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DRUG TESTING IN OUR PUBLIC SCHOOLS: All for One and One for All?
In recent years many schools in Arkansas have implemented drug testing policies. The majority of these policies have targeted the student athlete.
By Danny Ketcherside
Published: Spring 1998

A school in central Arkansas implemented a new drug testing policy as a result of action taken by the local school board. The new policy has yet to be tested by constituents of the district. Many of the athletes are commenting on the fact that none of the other organizations, or individual students, in the school have to take the test and the athletes think this is unfair.

The school board, as recently as their last meeting, discussed testing everyone associated with the school instead of singling out certain groups. This proposal will include teachers and administrators along with all extracurricular activities! The question has also been asked, if the board is also going to be drug tested? It will be very interesting to see the ramifications of the board’s decision.

And the Survey Says...

Sixty-six members of the student body were surveyed to determine the extent of the drug problem in the high school. A number of the surveys had to be thrown out because they were invalid. They were also asked to write a short paragraph, as well as, answer questions.

Almost half of the students (48%) were in favor of testing everyone in the school instead of testing certain groups (12%) or not testing at all. 20% said that testing would be an invasion of their rights and what they did on their own time was not the school’s business.

Parental Input

Informal parental discussion appears to favor drug testing. Their main concern is awareness of procedures. They also showed concern about why all students were not tested. This could be done in the form of a letter, to the parents, or in a parent meeting without the general public. This meeting should be used to explain all aspects of the testing. Parents said that the more they know, about the testing procedures, the less anxious they are about it.
What if?

What if someone in our school were to test positive? If the test were negative, there would be no further action taken. If a student tests positive, he or she is suspended from athletics, for a certain amount of time, parents are notified and counseled, the student pays for another drug test and independent counseling with personal funds. School funds are never used.

Surprise! Surprise! Surprise!

Most of the community was supportive of the program, as were most of the students, athlete and non-athlete alike.

The first group to be tested was the senior high football team. They were not told of this in advance and each classroom was visited by an administrator, who accompanied the students to be tested. By the time the first two classes were tested, everyone knew what was happening! The students appeared to be very excited and relieved because this test had been talked about for many months. No one knew most of the student athletes, grades seven through twelve, had been tested. To our knowledge, no one has tested positive. However, these tests are supposed to be confidential. It has had no negative impact on our athletic programs. No one has heard any objectionable comments from school patrons.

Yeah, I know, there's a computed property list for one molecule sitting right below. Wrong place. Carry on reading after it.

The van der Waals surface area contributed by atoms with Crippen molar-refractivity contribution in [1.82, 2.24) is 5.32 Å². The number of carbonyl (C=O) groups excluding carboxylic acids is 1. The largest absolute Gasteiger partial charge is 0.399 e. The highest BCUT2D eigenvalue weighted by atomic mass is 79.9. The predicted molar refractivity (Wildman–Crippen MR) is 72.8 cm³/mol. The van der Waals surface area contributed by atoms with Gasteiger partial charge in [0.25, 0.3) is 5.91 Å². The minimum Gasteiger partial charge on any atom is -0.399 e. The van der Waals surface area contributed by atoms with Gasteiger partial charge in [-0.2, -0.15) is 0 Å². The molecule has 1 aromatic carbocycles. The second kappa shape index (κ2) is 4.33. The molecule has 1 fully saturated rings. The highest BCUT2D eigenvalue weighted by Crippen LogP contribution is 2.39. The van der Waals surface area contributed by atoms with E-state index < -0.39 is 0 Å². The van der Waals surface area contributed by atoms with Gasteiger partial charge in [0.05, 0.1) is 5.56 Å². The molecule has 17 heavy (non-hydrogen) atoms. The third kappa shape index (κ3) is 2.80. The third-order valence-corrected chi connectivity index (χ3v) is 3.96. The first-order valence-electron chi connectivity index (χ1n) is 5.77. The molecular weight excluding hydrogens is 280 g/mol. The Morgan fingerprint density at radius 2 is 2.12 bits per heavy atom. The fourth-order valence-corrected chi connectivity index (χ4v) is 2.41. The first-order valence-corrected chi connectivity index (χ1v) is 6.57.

And the Court Says...

In 1995 the Supreme Court ruled that drug testing student athletes was legal. The case name was Veronia School District vs. Acton. An official investigation led to the discovery that the high school athletes of Veronia School District participated in the use of illegal drugs. School officials were concerned that drug use increased the risk of sports related injury. The school district adopted a student athlete drug testing policy which authorized random urinalysis drug testing of its student athletes. James Acton, a student, was denied participation in his high school football program when he and his parents refused to consent to the testing.

The constitutional question was: “Does random drug testing of high school athletes violate the reasonable search and seizure clause of the Fourth Amendment?” The conclusion by the court was that it did not violate these rights. In the case of high school athletes, under the state’s supervision, during school hours, they are subject to greater control than other free adults. The privacy interests comprised by urine samples are negligible since the conditions of collection are similar to public restrooms, and the results are viewed by limited authorities. The court also stated that governmental concern over the safety of minors, under their supervision, overrides intrusion of the student-
athlete’s privacy.
This case answers the question about drug testing student-athletes, but the question of testing the total school population is still open to the court.

Summary

More and more schools, in Arkansas, have been going to the drug testing program, not only to test athletes, but to test total school population.

The teachers have developed a growing concern about drug testing and infringement on teachers’ rights for privacy. After the student survey went out, the Personnel Policy Committee sent out their own survey to the teachers. Now we will have a chance to see how teachers will react to the possibility of being tested. Let’s see if they can behave as well as their students.

Danny Ketcherside
How does your school conduct drug testing?
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